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Your machine code is not "converted" into electrical signals at all. It is a set of electrical signals. The fact that you see numbers and letters on your screen is irrelevant, all of that data is simply the processing of very precisely arranged electrical signals under a strict set of rules.

See this answer on SuperUser for a more detailed answer

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I’m afraid you are looking at things from the wrong level. There’s a highest level that we usually look at here: Algorithm design. Next level: High level programming languages. Below that: Assembly languages and machine code. Below: Processors. Below that: Logic design. Building things from and/or/nand gates. Out Next level: Transistors. And that’s where actual electricity comes in; voltages, currents, capacitors etc.

Very few people know and very few people care about details as low as this.

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There is nothing to convert, the moment you press a key your keyboard sends a signal containing the information about the pressed key (imagine a switch being turned on for the duration of the keypress, this is interpreted by a microchip), this information is already voltage and the cpu or other components work with that. So the only points where such a conversion is necessary are IO devices, if the device in question sends analog data this would be done by an AD Converter.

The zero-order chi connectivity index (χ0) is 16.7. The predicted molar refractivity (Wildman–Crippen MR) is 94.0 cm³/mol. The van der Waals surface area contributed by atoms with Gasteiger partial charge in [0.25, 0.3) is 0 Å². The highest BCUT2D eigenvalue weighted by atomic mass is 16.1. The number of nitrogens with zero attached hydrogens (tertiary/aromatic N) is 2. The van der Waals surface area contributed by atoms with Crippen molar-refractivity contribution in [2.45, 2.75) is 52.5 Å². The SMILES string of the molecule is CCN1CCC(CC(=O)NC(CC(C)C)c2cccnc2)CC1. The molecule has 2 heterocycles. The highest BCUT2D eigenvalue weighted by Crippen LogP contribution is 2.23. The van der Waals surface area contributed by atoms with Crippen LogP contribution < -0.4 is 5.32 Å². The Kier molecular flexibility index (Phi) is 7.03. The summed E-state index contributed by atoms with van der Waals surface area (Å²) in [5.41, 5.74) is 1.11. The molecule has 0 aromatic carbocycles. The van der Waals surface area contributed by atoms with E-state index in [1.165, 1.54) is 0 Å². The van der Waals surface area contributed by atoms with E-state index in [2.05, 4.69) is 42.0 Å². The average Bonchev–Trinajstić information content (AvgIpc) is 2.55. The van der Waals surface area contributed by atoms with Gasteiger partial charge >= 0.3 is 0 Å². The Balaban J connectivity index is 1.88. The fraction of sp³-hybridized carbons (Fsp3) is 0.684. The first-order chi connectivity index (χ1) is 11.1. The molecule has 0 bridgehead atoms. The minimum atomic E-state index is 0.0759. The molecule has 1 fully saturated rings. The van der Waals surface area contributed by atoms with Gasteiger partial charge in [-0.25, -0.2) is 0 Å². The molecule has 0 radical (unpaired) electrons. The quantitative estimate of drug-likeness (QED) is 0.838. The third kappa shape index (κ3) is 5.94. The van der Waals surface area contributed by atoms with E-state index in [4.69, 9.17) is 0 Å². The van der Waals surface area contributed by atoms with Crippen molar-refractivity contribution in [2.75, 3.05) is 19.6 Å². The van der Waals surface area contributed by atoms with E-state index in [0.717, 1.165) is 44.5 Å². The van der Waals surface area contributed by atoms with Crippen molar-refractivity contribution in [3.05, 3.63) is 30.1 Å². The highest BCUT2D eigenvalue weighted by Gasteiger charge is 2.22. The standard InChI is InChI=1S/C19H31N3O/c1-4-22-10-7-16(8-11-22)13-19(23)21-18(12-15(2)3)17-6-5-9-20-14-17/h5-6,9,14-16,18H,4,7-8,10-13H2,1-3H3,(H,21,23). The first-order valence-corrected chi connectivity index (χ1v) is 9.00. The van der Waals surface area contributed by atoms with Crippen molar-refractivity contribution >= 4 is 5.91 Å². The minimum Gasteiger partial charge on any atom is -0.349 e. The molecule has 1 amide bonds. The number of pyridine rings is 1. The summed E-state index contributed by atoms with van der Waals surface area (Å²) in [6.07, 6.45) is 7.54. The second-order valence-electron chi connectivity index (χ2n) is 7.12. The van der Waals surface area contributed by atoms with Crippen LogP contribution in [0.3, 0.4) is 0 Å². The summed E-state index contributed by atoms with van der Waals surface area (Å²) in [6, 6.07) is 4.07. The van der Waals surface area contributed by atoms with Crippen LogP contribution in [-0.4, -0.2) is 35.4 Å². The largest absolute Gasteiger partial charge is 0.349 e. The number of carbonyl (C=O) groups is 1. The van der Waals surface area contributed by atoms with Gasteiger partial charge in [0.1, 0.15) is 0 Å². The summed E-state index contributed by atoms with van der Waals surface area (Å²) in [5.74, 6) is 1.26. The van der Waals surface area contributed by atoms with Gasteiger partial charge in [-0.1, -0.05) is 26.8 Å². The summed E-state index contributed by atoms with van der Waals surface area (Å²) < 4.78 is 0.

Maybe you are reffering to the state transion 1->0 or 0->1 itself ? Well, at the lowest level this is done with transistors, for example in NMOS logic you could build a NOR gate like this:

NOR Gate in NMOS Logic

see NMOS, CMOS, MOSFET if you want to know more about it.

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The text / code you are looking at on your display right now is a view of the underlying voltages residing on Memory ; therefore, if it’s not a voltage on memory, it’s never on screen.

Text/code is a view of voltages

To compile source code means cover underlying voltages to different voltages and view the resulted voltages as compiled code/text

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    $\begingroup$ The question asks who compiles the source code. $\endgroup$ – xskxzr Sep 18 '19 at 18:49
  • $\begingroup$ The Central Processing Unit - the CPU. $\endgroup$ – MrFadelK Sep 20 '19 at 2:09
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  • A computer is just an electronic circuit that operates on 2 voltage levels, called 0 and 1 or HIGH and LOW. Such electronic circuits are called digital electronic circuits since they operate on two discrete voltage levels. Contrast this with analog circuits, which operate on continuous voltage levels.

  • 1 is used to represent a high voltage level. 0 is a symbol used to represent low voltage level. This is assuming Active High logic. Vice-versa for Active Low logic.

  • CMOS Transistors are commonly used to form the basic building blocks of digital electronic ciruits called logic gates.

  • A CMOS inverter converts a low voltage level to a high voltage level and vice-versa. This can be called a NOT gate since it converts the symbol 1 to 0 and 0 to 1. Similarly there are other gates that do other functions.

  • NAND and NOR are the universal gates. You can realize any logic function using combinations of these gates alone.